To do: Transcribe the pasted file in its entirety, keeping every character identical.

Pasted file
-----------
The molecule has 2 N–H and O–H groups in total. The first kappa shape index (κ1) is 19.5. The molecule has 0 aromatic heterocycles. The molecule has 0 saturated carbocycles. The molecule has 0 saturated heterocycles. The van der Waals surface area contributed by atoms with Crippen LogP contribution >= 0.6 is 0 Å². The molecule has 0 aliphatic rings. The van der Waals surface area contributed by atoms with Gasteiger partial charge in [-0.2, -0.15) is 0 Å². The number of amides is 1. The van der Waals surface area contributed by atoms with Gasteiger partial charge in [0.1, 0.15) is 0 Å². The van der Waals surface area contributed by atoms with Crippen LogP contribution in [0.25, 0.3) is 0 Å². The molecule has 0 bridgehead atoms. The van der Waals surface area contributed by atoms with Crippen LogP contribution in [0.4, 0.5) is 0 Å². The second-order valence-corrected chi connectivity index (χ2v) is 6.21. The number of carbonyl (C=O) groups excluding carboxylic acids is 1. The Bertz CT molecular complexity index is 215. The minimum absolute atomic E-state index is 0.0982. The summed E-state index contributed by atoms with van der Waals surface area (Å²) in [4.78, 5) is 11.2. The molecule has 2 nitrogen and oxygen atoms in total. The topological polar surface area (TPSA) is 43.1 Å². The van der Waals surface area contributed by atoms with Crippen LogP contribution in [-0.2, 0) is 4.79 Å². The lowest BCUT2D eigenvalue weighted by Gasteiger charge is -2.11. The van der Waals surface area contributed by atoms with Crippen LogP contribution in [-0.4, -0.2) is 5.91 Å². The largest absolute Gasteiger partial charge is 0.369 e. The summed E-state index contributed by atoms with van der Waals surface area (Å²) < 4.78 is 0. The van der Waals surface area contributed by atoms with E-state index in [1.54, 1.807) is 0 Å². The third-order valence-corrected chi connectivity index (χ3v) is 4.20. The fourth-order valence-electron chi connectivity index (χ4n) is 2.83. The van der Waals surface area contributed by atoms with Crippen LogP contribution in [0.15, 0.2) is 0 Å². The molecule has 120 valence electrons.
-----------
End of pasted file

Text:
The molecule has 2 N–H and O–H groups in total. The first kappa shape index (κ1) is 19.5. The molecule has 0 aromatic heterocycles. The molecule has 0 saturated carbocycles. The molecule has 0 saturated heterocycles. The van der Waals surface area contributed by atoms with Crippen LogP contribution >= 0.6 is 0 Å². The molecule has 0 aliphatic rings. The van der Waals surface area contributed by atoms with Gasteiger partial charge in [-0.2, -0.15) is 0 Å². The number of amides is 1. The van der Waals surface area contributed by atoms with Gasteiger partial charge in [0.1, 0.15) is 0 Å². The van der Waals surface area contributed by atoms with Crippen LogP contribution in [0.25, 0.3) is 0 Å². The molecule has 0 bridgehead atoms. The van der Waals surface area contributed by atoms with Crippen LogP contribution in [0.4, 0.5) is 0 Å². The second-order valence-corrected chi connectivity index (χ2v) is 6.21. The number of carbonyl (C=O) groups excluding carboxylic acids is 1. The Bertz CT molecular complexity index is 215. The minimum absolute atomic E-state index is 0.0982. The summed E-state index contributed by atoms with van der Waals surface area (Å²) in [4.78, 5) is 11.2. The molecule has 2 nitrogen and oxygen atoms in total. The topological polar surface area (TPSA) is 43.1 Å². The van der Waals surface area contributed by atoms with Crippen LogP contribution in [-0.2, 0) is 4.79 Å². The lowest BCUT2D eigenvalue weighted by Gasteiger charge is -2.11. The van der Waals surface area contributed by atoms with Crippen LogP contribution in [-0.4, -0.2) is 5.91 Å². The largest absolute Gasteiger partial charge is 0.369 e. The summed E-state index contributed by atoms with van der Waals surface area (Å²) < 4.78 is 0. The van der Waals surface area contributed by atoms with E-state index in [1.54, 1.807) is 0 Å². The third-order valence-corrected chi connectivity index (χ3v) is 4.20. The fourth-order valence-electron chi connectivity index (χ4n) is 2.83. The van der Waals surface area contributed by atoms with Crippen LogP contribution in [0.15, 0.2) is 0 Å². The molecule has 120 valence electrons.